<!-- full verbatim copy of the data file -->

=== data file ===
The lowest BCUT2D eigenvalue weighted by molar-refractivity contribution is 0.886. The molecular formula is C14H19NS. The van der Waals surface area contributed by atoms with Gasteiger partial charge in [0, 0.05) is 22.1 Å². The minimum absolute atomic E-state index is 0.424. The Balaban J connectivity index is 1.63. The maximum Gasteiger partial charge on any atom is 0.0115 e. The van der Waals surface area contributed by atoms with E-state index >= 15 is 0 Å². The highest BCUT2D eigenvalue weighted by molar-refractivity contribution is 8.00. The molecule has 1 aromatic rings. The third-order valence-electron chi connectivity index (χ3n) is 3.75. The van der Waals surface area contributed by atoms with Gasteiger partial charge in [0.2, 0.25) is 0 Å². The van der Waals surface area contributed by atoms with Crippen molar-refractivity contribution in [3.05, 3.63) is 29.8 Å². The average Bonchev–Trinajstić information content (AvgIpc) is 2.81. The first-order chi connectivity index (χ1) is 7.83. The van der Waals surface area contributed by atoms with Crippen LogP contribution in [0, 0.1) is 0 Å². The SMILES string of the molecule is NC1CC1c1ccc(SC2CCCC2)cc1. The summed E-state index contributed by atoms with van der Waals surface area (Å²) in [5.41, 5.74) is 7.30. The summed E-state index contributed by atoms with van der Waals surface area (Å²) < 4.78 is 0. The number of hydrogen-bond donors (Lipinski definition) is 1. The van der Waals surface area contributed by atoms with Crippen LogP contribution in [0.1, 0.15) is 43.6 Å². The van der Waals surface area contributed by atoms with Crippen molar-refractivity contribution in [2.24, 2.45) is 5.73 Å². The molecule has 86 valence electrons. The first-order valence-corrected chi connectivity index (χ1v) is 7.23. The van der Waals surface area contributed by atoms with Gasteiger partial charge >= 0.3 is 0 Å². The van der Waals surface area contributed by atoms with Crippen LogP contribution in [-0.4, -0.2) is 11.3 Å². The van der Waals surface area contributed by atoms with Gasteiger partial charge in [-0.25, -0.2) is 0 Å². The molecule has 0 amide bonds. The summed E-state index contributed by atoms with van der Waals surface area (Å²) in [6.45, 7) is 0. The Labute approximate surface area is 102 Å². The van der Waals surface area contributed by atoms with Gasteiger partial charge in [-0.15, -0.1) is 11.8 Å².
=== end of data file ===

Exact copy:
The lowest BCUT2D eigenvalue weighted by molar-refractivity contribution is 0.886. The molecular formula is C14H19NS. The van der Waals surface area contributed by atoms with Gasteiger partial charge in [0, 0.05) is 22.1 Å². The minimum absolute atomic E-state index is 0.424. The Balaban J connectivity index is 1.63. The maximum Gasteiger partial charge on any atom is 0.0115 e. The van der Waals surface area contributed by atoms with E-state index >= 15 is 0 Å². The highest BCUT2D eigenvalue weighted by molar-refractivity contribution is 8.00. The molecule has 1 aromatic rings. The third-order valence-electron chi connectivity index (χ3n) is 3.75. The van der Waals surface area contributed by atoms with Gasteiger partial charge in [0.2, 0.25) is 0 Å². The van der Waals surface area contributed by atoms with Crippen molar-refractivity contribution in [3.05, 3.63) is 29.8 Å². The average Bonchev–Trinajstić information content (AvgIpc) is 2.81. The first-order chi connectivity index (χ1) is 7.83. The van der Waals surface area contributed by atoms with Crippen LogP contribution in [0, 0.1) is 0 Å². The SMILES string of the molecule is NC1CC1c1ccc(SC2CCCC2)cc1. The summed E-state index contributed by atoms with van der Waals surface area (Å²) in [5.41, 5.74) is 7.30. The summed E-state index contributed by atoms with van der Waals surface area (Å²) < 4.78 is 0. The number of hydrogen-bond donors (Lipinski definition) is 1. The van der Waals surface area contributed by atoms with Crippen LogP contribution in [0.1, 0.15) is 43.6 Å². The van der Waals surface area contributed by atoms with Crippen molar-refractivity contribution in [2.24, 2.45) is 5.73 Å². The molecule has 86 valence electrons. The first-order valence-corrected chi connectivity index (χ1v) is 7.23. The van der Waals surface area contributed by atoms with Gasteiger partial charge >= 0.3 is 0 Å². The van der Waals surface area contributed by atoms with Crippen LogP contribution in [-0.4, -0.2) is 11.3 Å². The van der Waals surface area contributed by atoms with Gasteiger partial charge in [-0.25, -0.2) is 0 Å². The molecule has 0 amide bonds. The summed E-state index contributed by atoms with van der Waals surface area (Å²) in [6.45, 7) is 0. The Labute approximate surface area is 102 Å². The van der Waals surface area contributed by atoms with Gasteiger partial charge in [-0.15, -0.1) is 11.8 Å².